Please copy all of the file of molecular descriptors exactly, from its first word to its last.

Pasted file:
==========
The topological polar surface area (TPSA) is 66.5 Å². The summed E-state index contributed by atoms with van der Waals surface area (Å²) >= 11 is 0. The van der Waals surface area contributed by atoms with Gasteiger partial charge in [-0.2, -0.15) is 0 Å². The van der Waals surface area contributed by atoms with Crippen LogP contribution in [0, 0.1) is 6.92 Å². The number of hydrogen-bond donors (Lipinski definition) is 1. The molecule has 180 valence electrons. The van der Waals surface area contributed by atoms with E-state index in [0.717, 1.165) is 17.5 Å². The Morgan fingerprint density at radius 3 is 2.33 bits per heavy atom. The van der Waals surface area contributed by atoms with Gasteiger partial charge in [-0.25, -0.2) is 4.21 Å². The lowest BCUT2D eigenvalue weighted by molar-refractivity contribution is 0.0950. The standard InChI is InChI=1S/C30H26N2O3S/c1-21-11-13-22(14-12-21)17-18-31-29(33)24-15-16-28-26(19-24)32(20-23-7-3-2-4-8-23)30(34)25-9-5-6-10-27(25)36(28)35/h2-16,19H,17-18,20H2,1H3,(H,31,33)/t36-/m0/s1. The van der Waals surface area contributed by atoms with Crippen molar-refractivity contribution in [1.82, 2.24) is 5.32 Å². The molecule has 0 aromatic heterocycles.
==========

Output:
The topological polar surface area (TPSA) is 66.5 Å². The summed E-state index contributed by atoms with van der Waals surface area (Å²) >= 11 is 0. The van der Waals surface area contributed by atoms with Gasteiger partial charge in [-0.2, -0.15) is 0 Å². The van der Waals surface area contributed by atoms with Crippen LogP contribution in [0, 0.1) is 6.92 Å². The number of hydrogen-bond donors (Lipinski definition) is 1. The molecule has 180 valence electrons. The van der Waals surface area contributed by atoms with E-state index in [0.717, 1.165) is 17.5 Å². The Morgan fingerprint density at radius 3 is 2.33 bits per heavy atom. The van der Waals surface area contributed by atoms with Gasteiger partial charge in [-0.25, -0.2) is 4.21 Å². The lowest BCUT2D eigenvalue weighted by molar-refractivity contribution is 0.0950. The standard InChI is InChI=1S/C30H26N2O3S/c1-21-11-13-22(14-12-21)17-18-31-29(33)24-15-16-28-26(19-24)32(20-23-7-3-2-4-8-23)30(34)25-9-5-6-10-27(25)36(28)35/h2-16,19H,17-18,20H2,1H3,(H,31,33)/t36-/m0/s1. The van der Waals surface area contributed by atoms with Crippen molar-refractivity contribution in [1.82, 2.24) is 5.32 Å². The molecule has 0 aromatic heterocycles.